The biggest bug:
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UI Design for Programmers
Due to popular demand, the book is now available as a single, giant HTML page suitable for downloading, printing, and reading in the park.
New Toys Department(why else go into business for yourself?)
I got a new laptop computer. It's an IBM Thinkpad X20. Truly a great, tiny laptop computer with a real keyboard and a real screen. (Dave, these are much better than Vaios, and more reliable, too.)
Most of the day, I keep it plugged into a docking station so that I can use a full size monitor. Fog Creek is all about flat screens; we all use Samsung 770TFT monitors. These monitors are the best monitors you've ever seen, everybody that has them sings hosannas all day long. So far I've bought 4 of them. They are truly amazing. The screen is 17", about the same size as a 19" CRT. It's the only flat screen that runs at 1280x1024 that you can afford ($1300 most places).
I can't help it, voting makes me extremely happy and proud in a deep way. Standing in line with a bunch of fellow citizens doing our civic duty almost makes me tear up. Democracy is something we take for granted, but... think of it from a historical point of view. They let me -- a Jew -- vote! For 2000 years that was unheard of. I can vote for fat old Representative Jerry Nadler, a wonderful man who marches proudly in every NYC gay pride parade, sweating like a pig, even though he looks like he's about to keel over. I love him. I have sent Jerry something like 3 dozen letters over the years, and in every single case, his political position was totally in sync with mine. "Save the whales, Jerry," I would write, and he would respond, "yes, in fact I sponsored that bill." "Protect free speech," I would write, and he would respond, "indeed I wrote the very bill you're talking about." I'm proud to be able to vote for Jerry Nadler and ecstatic that I have that right.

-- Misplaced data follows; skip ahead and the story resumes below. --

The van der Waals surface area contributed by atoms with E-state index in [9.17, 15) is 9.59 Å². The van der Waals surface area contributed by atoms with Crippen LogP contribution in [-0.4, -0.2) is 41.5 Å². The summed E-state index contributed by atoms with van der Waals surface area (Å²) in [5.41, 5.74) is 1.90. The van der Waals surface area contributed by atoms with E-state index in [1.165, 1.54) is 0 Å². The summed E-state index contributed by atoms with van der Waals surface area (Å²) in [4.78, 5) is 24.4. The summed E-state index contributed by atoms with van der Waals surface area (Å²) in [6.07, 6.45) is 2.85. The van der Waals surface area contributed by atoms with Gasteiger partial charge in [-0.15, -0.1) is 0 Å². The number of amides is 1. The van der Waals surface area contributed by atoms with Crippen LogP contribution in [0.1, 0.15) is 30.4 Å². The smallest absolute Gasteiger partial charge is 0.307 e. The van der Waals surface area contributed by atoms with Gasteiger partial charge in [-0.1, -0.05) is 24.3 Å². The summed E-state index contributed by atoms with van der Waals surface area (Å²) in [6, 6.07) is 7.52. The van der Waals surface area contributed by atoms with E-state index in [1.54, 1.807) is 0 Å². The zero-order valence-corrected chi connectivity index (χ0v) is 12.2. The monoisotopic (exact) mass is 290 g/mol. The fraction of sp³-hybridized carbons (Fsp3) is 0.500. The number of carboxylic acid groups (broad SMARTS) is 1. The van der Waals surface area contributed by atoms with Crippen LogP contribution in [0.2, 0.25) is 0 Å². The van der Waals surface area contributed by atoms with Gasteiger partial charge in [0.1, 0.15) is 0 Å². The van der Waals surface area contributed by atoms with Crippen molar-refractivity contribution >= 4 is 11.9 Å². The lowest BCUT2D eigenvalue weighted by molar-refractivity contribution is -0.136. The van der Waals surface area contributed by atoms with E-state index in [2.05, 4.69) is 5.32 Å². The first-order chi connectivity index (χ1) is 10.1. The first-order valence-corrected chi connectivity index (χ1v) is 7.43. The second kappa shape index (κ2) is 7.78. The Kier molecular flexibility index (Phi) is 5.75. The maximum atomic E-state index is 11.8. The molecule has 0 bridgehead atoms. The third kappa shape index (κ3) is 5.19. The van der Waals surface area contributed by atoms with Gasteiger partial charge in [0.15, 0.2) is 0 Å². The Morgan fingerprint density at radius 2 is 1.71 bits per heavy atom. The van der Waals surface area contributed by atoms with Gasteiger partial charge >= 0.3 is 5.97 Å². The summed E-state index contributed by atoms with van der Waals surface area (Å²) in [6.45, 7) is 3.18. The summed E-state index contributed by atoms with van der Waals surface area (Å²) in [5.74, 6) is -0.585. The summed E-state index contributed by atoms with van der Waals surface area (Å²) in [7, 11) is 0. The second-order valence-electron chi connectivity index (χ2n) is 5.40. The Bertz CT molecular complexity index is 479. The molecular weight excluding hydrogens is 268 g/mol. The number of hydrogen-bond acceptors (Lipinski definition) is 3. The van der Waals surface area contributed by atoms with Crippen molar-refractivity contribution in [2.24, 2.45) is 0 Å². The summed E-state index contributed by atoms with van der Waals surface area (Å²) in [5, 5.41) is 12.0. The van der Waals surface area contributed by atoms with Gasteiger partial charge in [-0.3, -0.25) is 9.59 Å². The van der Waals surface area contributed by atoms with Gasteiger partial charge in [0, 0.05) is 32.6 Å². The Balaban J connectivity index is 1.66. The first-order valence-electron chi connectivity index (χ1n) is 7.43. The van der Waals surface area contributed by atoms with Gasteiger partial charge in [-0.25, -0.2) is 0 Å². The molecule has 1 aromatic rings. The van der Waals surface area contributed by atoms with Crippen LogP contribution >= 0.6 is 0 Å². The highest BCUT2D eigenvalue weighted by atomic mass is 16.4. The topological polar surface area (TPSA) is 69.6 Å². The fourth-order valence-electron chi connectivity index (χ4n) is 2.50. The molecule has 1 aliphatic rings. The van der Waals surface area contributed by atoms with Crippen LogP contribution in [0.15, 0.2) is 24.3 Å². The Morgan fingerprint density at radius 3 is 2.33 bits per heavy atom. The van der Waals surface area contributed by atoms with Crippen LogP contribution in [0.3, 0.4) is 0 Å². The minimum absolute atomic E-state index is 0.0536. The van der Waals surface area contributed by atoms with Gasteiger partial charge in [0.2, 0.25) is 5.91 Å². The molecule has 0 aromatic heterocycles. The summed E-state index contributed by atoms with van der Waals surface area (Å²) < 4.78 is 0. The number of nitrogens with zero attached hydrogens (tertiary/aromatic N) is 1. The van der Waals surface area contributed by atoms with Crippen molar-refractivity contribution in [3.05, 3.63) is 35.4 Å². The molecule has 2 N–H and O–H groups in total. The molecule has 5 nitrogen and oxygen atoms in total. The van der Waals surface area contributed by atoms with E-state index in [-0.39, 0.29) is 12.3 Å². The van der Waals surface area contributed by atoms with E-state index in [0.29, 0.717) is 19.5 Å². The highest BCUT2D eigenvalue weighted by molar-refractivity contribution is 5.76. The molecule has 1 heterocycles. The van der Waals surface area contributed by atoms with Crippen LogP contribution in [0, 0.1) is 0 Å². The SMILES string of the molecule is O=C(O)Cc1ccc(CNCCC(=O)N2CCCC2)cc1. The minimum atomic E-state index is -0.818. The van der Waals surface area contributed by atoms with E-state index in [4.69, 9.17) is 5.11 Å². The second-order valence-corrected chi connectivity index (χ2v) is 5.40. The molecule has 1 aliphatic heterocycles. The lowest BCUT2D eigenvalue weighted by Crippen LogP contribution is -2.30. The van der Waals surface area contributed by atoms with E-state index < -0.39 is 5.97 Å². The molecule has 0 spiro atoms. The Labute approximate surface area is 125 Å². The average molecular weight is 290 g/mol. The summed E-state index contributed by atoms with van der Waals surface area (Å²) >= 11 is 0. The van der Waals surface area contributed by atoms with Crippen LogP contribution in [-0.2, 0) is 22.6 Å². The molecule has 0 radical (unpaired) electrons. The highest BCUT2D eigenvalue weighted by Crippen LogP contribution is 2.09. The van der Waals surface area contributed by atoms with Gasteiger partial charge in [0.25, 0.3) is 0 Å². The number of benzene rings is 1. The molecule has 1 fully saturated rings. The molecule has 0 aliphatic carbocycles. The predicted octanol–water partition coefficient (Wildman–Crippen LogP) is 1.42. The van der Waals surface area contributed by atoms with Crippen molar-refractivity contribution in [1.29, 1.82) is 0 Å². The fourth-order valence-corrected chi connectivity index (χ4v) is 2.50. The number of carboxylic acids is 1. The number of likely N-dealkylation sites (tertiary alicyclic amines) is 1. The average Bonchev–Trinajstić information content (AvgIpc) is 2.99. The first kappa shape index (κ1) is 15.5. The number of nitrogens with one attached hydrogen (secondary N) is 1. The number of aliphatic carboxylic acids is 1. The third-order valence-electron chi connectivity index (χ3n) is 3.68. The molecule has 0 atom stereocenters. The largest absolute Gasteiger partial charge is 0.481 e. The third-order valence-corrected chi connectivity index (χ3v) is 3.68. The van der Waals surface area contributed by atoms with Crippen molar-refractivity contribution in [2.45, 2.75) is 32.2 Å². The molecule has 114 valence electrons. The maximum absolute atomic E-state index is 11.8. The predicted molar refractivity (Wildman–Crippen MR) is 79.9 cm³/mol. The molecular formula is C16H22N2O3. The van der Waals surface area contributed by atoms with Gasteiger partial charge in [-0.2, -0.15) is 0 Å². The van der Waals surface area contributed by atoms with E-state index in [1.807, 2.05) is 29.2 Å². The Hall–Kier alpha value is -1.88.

You’re reading Joel on Software, stuffed with years and years of completely raving mad articles about software development, managing software teams, designing user interfaces, running successful software companies, and rubber duckies.
I’m Joel Spolsky, co-founder of Fog Creek Software, a New York company that proves that you can treat programmers well and still be highly profitable. Programmers get private offices, free lunch, and work 40 hours a week. Customers only pay for software if they’re delighted. We make Trello, easy web-based collaboration software, FogBugz, an enlightened bug tracking and software development tool, and Kiln, a distributed source control system that will blow your socks off. I’m also the co-founder and CEO of Stack Exchange. More about me.